paradigm redux: finally, a finalist!

Posted in events, lifestyle, people with tags , , , , , , , , on September 1, 2008 by mijodo

The pictures above may look familiar. Apparently I took the pictures for a salon client,  made a short feature on it, and included some of the pictures, in this same blogsite(https://letsgopinas.wordpress.com/2008/06/16/paradigm-shift/).

But there was more to just having a pictorial with the client, Paradigm Salon. Apparently some of the pictures were submitted to a hairstyling contest sponsored by world reknowned hairproduct brand, Davines (http://www.davines.com/).  The main focus was on the hairstyling itself, but as a photographer I had to capture the right angles, correct haircolor and incorporate a certain mood to the pictures for editorial purposes. But obviously, it was still a team effort with the stylists and the management of Paradigm Salon.

Just last week, I found out that one picture I took was chosen as part of the finalists among the thousands of hairshots presented. And on the final night, the group of hairstylists  of Paradigm Salon needs to create the same hair couture for the ultimate judging. And the group hopes we get the plum prize, for some bragging rights.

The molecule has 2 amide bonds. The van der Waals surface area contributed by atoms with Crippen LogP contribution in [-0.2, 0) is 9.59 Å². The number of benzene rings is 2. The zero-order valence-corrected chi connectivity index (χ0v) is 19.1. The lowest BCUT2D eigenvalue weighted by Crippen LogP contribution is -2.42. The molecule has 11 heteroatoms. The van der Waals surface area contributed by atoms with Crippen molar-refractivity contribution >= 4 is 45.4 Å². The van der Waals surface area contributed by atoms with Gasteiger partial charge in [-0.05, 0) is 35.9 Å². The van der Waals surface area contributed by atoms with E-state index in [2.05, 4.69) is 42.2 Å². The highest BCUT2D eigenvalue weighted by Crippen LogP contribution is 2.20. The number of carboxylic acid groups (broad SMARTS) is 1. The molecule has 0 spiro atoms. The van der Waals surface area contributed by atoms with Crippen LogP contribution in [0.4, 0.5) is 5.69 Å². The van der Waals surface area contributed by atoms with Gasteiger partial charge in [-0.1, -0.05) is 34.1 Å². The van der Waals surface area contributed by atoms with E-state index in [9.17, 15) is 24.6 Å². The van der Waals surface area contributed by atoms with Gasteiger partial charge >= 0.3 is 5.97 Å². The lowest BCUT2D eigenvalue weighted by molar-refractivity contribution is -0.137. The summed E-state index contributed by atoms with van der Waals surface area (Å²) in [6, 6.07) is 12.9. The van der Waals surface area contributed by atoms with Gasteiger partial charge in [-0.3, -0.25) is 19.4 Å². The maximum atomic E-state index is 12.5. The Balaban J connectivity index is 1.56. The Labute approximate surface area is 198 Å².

Just the same even if we don’t reach the top, thank you, Mr. Mhel (Owner) and Tony (Manager) for the opportunity to work with you. Goodluck to Paradigm Salon. Goodluck to us.

into the woods of raptors and raptures

Posted in architecture, artifacts, events, locales, nature, people with tags , , , , , on August 28, 2008 by mijodo

It was a hurried sidetrip to the University of the Philippines, Los Banos with some balikbayan guests. It was a rainy afternoon, and we just had a few hours to spare to explore what could be interesting points in Mount Makiling, aside from the university itself as the campus is at the foot of the mystic mountain.